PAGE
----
546
4228
AMD Ryzen 7 6800U (28W)
602
4882

Cinebench R23

The CPU-Z numbers indeed look impressive, but once we test the tablet with long-duration tests such as Cinebench R23, we can really see how performance is affected by the form factor.

The tablet quickly drops to the bottom of our list, featuring all modern APUs with a score of 1307 points in single-core and 5283 points in multi-core tests.

OneNetbook T1 Cinebench R23 Scores
VideoCardz.comSingle-CoreMulti-Core
Intel Core i7-1280P (28W)
1663
11480
AMD Ryzen 7 6800H (45W)
1500
13135
AMD Ryzen 5 6600H (45W)
1458
10471
AMD Ryzen 7 6800U (28W)
1488
10468
AMD Ryzen 6 6600U (28W)
1453
9828
Intel Core i7-1260P (28W)
1307
5283

3DMark

In terms of GPU performance, the built-in Iris Xe GPU with 96 Execution Units falls behind Radeon RX 660M and Iris Xe MAX (also with 96 EUs). The T1 integrated GPU scores 4206 points in Fire Strike DX11 graphics test, 1330 points in TimeSpy and 2839 points in Wild Life Extreme test.

OneNetbook T1 3DMARK Scores
VideoCardz.comFire Strike (DX11 Graphics)Time Spy (DX12 Graphics)
Intel Iris Xe MAX (96 EU)
6112
1744
GeForce GTX 1630
5609
2097
AMD Radeon 680M (12 CU)
5283
2373
AMD Radeon 660M (6 CU)
5053
1503
Intel Iris Xe (96 EU)
4206
1330

Overwatch 2

We decided to test some games as well. Overwatch 2 was released while we were testing this tablet, so we quickly grabbed a copy (it’s free to play), and gave it a try on this tablet.

To our surprise, the game runs really smoothly on this device. We tested native 2160×1440 resolution and 1920×1080 with medium settings. It delivers at least 47 FPS on average at 1440p and 51 FPS at 1080p. Gamers can still lower the resolution or adjust the settings.

Overwatch 2
VideoCardz.comDirectX11
1920×1080
Medium Settings
51.4
17.8
12.1
2160×1440
Medium Settings
46.8
18.9
11.7
 
Average FPS
 
1% Percentile FPS
 
0.2% Percentile FPS

Shadow of the Tomb Raider

Shadow of the Tomb Raider is not a new game, however it was recently updated to support Intel XeSS. Since this technology is also supported by Intel integrated graphics, we gave it a try as well.

We tested four settings, either with or without XeSS enabled. This DiretX12 game is still very demanding, so the lowest settings were used in all scenarios.

On average, the tablet runs at 18 FPS on average with native resolution and up to 21 FPS with XeSS enabled in Performance mode. Gamers ma choose to lower the resolution to 1920×1080 with increases the average framerate to 24 FPS and 30 FPS without and with XeSS enabled.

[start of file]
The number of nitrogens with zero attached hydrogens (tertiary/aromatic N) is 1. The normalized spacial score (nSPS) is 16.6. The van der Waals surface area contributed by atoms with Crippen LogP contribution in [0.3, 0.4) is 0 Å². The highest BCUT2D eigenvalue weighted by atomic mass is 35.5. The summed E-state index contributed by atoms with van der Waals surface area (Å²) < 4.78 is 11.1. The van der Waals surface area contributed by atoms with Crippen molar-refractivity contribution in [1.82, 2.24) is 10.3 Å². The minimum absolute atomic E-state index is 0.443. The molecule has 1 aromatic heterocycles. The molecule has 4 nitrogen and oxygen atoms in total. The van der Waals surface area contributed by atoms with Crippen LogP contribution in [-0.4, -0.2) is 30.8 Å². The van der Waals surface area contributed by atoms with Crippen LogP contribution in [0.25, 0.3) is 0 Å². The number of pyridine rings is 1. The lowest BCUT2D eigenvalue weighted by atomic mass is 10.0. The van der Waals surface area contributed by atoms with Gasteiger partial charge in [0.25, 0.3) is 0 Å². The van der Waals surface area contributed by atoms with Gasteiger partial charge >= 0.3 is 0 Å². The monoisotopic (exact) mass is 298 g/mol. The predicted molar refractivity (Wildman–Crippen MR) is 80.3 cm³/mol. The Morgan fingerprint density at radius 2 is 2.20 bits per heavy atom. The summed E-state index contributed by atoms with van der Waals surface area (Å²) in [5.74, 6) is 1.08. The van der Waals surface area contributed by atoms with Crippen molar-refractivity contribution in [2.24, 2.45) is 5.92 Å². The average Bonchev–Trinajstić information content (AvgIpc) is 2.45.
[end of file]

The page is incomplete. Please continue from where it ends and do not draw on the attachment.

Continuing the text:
Shadow of the Tomb Raider
VideoCardz.comLowest Settings (DX12)
1920×1080
XeSS Performance
29.7
21.1
15.3
1920×1080
Native
23.6
17.2
12.1
2160×1440
XeSS Performance
21.3
10.7
4.6
2160×1440
Native
18.0
13.8
11.0
 
Average FPS
 
1% Percentile FPS
 
0.2% Percentile FPS

Grid Autosport

Grid Autosport may not be a popular racing simulator anymore, but it is a worthy addition to our test for one simple reason. This game was specifically optimized for low-power devices with integrated Intel GPUs. The menus even show the battery bar and how much battery life is remaining, which is very convenient.

Furthermore, it runs really great on the device. We tested the maximum available settings (because why not), which is an Ultra profile. Even with everything turned on (except anti-aliasing), the game runs at 32 FPS easily. With resolutions and graphics options lowered to medium settings (which does not look that much different), you can expect at least 69 FPS on average.

Grid Autosport
VideoCardz.comDirectX11
1920×1080
Medium Settings
68.7
28.3
10.3
2160×1440
Ultra Settings
32.3
14.3
8.9
 
Average FPS
 
1% Percentile FPS
 
0.2% Percentile FPS

Conclusion

I was quite impressed with how powerful this tablet is, especially in gaming. There is really no need to run games from the cloud, the T1 tablet can easily run most modern games, but obviously not at the highest settings.

This 13-inch tablet enters a niche market with products such as Microsoft Surface Pro or ASUS ROG Flow series. This product sits somewhere in-between both products. It is neither a gaming tablet nor a lightweight business product. It ships with 28W Intel 12th Gen CPU which has enough power for most complicated apps. I have tried many content creator tools, synthetic tests and gaming. Even after reaching the power and thermal limit, there is still enough performance to use it easily for all tasks.

OneNetbook T1 is not a perfect device, though. The speaker quality is not great, furthermore the fans are very loud even when the product is idle. This product should really have options for lower fan speeds because otherwise it would be very inconvenient partner during business meeting or even when sitting at the Café. Other things that should also be improved is the power LED notification – it is hardly visible.

In terms of accessory, the optional physical keyboard has good tactility. It should be good for casual typing, but I would rather choose a proper notebook for writing longer articles.

The T1 tablet pricing start at $719 which is the cheapest option with Pentium 8505 processor. The 12th Gen Cor series start at $1119 with the tested Core i7 model at $1399. A similarly spec’ed Surface Pro with Core i7-1255U costs $2199. Microsoft tablet has fewer cores (10) but higher resolution screen. That said, the T1 tablet looks like a good deal for those who simply need better performance.

You can learn more about OneNetbook T1 here.